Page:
By Ansley Bucknam, MTI Contributor
As a PT student in 2023, I am inundated with the internet as a means of learning alongside my didactic education and clinical experiences. This is a blessing, as I can find a podcast, blog, or social media post on virtually any topic I learn about in the classroom.
But it can also be a curse, as I learn about exercises in my lab courses that Instagram “warns” against doing. I learn about modalities that the internet swears are simply a placebo. Furthermore, the limited number of patients I have treated and my infinitesimal experience in real world treatment have taught me the nuanced aspects of rehab that sharply contrast with the concrete “black and white” answers I so desperately crave as a student.
One of the education requirements for obtaining a doctorate degree in physical therapy includes going out and getting clinical experience. Essentially, it involves taking the theoretical knowledge gained in the classroom and applying it to some crucial and much-needed practical experience. For my program, we are required to spend 40 weeks on clinical rotations before we are able to graduate and sit for our national board exam.
I just got back from my first 8-week rotation in an outpatient orthopedics clinic. 8 weeks later, and I am by no means (nor will I ever be) an expert on all things PT. 8 weeks later, and I don’t feel “all the wiser.” Ironically, it’s quite the opposite. I found there is more out there that I don’t know than I actually do know, but that fact in and of itself is the beauty of a career in PT. I’ve reflected back on my experience and compiled a few (of the many) mistakes I found myself making and some of the insights I gained from them.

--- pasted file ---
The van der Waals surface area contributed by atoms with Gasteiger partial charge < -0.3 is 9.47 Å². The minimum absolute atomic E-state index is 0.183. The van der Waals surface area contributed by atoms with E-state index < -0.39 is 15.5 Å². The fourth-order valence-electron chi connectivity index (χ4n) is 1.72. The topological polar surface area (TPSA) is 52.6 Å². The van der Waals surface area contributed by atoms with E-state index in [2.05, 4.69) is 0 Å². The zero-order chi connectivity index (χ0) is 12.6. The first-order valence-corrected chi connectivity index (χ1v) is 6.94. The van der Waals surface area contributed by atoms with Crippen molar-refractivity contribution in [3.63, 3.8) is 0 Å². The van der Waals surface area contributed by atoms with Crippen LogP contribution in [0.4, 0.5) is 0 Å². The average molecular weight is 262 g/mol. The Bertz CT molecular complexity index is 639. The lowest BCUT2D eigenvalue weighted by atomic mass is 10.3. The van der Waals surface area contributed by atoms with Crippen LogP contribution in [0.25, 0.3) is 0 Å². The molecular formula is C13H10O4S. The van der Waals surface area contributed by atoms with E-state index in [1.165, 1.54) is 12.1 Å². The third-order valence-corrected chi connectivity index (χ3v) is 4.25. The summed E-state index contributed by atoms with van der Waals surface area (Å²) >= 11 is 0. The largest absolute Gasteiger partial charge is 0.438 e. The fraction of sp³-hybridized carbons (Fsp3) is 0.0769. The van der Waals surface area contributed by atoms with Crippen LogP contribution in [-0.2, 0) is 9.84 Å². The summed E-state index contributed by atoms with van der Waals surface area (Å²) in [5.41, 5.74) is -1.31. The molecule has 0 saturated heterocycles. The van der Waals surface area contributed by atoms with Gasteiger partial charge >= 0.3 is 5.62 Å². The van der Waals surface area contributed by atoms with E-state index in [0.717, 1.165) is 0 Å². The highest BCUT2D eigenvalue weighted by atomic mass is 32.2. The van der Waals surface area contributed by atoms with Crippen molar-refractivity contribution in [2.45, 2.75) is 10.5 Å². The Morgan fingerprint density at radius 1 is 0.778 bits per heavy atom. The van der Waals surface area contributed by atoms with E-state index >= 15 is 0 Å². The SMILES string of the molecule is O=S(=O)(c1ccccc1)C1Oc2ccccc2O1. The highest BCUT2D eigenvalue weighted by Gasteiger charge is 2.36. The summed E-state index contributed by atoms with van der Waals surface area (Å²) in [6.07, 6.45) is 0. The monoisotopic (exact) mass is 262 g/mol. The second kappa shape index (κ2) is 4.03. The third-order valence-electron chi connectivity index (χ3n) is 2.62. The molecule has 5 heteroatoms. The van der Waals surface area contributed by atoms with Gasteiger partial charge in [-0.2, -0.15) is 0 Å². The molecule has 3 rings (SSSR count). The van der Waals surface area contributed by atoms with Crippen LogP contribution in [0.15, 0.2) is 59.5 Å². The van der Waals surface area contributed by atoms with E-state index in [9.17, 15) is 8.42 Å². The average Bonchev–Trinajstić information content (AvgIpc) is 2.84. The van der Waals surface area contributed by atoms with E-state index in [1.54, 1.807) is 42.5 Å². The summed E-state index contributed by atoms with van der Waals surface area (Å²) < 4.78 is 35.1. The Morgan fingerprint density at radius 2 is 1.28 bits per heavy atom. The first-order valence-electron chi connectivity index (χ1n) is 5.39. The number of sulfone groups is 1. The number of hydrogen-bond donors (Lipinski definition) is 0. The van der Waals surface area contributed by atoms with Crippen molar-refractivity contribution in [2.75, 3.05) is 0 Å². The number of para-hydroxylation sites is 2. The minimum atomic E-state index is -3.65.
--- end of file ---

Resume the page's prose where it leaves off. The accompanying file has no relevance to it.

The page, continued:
I can remember learning about pain provocation tests in my second semester of PT school and asking my teacher why I would ever do something that would hurt my patients. She looked at me pretty confused, and replied, “If we don’t know what provokes their pain, how can we even begin to help them resolve it?”
Fair enough. Fast forward a year later to my first clinical rotation, and I was still pretty hesitant to give my patients any exercise that brought on their pain. My thought process? I wanted my patients to like me and thought they sure as hell weren’t going to like someone who hurt them. So for every painful shoulder or knee that came in, I’d start off with pretty low-level exercises (think isometrics and bands that were way too light) to avoid any reproduction of their pain. If pain was the front door, I was standing in the yard, maybe even across the street, as far away as I could get from it.
Now, these low-level exercises were a great first step when using them as an entry point while pain levels were heightened and injuries were highly irritable. But once the pain calmed down, we had to progress past this entry point. I began to realize that we were going to need to push into this pain a little bit if we wanted to make any headway. Did I need to kick the front door down? No, as kicking the door down would be just as productive as standing across the street. But I did need to start walking up the steps to the door, maybe even knocking on it.
Towards the end of those 8 weeks in clinic, I became more comfortable knocking on that door, peeking into the window at their pain. I still utilize those isometrics and banded exercises early on, but once we start pushing into more of their familiar pain, our conversations when doing an exercise sound more like, “Okay cool, that’s your pain? Good– let’s find a tolerable level and hold there.” If the pain increases exponentially, I’ll chime in with, “Alright, let’s back off a little bit.”
And then we monitor pain responses over the next 24 hours. Tendons, a pretty common source of pain in the shoulders and knees, tend to respond 24 hours later to treatment. So I ask patients to monitor what their injury feels like at that 24-hour mark and report back. Super painful? We may have stressed the area too much. Does it mean we further damaged the area? Nope. It’s just the body sending us a message, one that gives us a map to guide our next session.